The storyline wastes no time with niceties. It is the 1860s. The arrogant boss of an African safari foolishly offends a native tribe, which retaliates with a bloody attack. He and two of his fellow ivory hunters are subjected to (truly) horrible deaths. The last, the safari guide (Cornel Wilde) is given a lion’s chance to survive. Stripped naked and allowed a short head start, he’s pursued by the tribe’s leading warriors through the rough countryside. The guide has combat experience; he takes his slim chance in the cruel game. He overpowers several of the warriors and by setting a brush fire manages to keep ahead of their spears and arrows. Some of the tribesmen would rather quit but their leader (Ken Gampu) forces the party to press on.
Cornel Wilde had previous success in smaller directing and producing ventures, such as his 1955 minimalist noir The Big Combo. But he hit his stride with three key pictures about savagery and survival in the Vietnam years. His war movie Beach Red was a big success but a much cruder effort. His post-apocalyptic ecological science fiction saga No Blade of Grass suffers from a hysterical tone and exploitative excess. Wilde’s best picture by far, The Naked Prey stands out as a model of inspired filmmaking. I later saw Wilde’s not-so-good Shark’s Treasure, where he seemed too aged to be playing an invincible macho hero. In The Naked Prey he’s still in admirable condition, lean and wiry, and certainly not musclebound. Cornel Wilde looks as if he could withstand the film’s fictional ordeal; it’s impossible not to admire his strength.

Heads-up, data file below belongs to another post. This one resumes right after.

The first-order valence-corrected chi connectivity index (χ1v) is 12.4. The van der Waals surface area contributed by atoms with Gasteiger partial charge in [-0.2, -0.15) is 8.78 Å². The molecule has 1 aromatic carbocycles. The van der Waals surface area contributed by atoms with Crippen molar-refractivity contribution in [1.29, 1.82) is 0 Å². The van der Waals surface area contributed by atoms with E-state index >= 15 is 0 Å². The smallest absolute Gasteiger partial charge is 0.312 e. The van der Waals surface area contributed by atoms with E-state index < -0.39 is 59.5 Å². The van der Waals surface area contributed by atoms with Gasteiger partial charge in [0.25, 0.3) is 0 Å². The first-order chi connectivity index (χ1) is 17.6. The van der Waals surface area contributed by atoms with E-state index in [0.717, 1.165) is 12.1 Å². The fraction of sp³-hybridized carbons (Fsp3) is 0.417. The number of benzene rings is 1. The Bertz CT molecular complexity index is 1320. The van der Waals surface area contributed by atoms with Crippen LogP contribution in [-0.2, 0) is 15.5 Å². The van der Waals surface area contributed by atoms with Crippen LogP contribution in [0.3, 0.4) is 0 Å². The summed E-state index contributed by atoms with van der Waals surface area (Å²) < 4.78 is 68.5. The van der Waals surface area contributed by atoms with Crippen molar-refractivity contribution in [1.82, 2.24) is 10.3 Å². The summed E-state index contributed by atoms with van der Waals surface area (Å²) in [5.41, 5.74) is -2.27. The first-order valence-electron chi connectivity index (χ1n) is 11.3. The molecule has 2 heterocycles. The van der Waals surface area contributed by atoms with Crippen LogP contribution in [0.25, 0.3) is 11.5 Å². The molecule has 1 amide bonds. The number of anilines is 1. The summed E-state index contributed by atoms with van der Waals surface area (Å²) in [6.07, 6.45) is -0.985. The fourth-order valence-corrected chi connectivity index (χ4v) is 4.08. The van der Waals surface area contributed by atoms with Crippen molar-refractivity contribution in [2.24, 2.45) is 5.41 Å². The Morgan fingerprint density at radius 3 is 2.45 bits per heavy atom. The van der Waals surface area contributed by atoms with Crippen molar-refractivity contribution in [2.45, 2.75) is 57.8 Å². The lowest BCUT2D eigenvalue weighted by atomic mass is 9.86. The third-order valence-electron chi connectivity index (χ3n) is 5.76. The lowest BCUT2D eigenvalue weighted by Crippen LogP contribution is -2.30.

Cy Endfield’s 1965 Zulu filled screens with hordes of authentic Africans in a respectful ode to the Zulu Wars. The Naked Prey goes a significant step further by humanizing the native tribesmen. As Stephen Prince points out in his insightful commentary, we learn much more about the pursuing Africans than we do Wilde’s lone white ‘prey.’ All we know about Wilde’s character, identified only as ‘Man,’ is that he’s going on one last safari before settling down on his farm. He has a wedding ring so we know he’s married, but beyond that we learn nothing. We identify equally with the African warriors in the chase. They show a full range of human anxieties: pride, shame and anger, and even doubt at the wisdom of pursuing such a formidable foe. Every kid remembers the distraught reaction of the warrior who comes across a fallen comrade: the man collapses in the dirt and hugs the body with a wail of sorrow. We want Wilde’s white man to escape, but we also understand and respect his pursuers.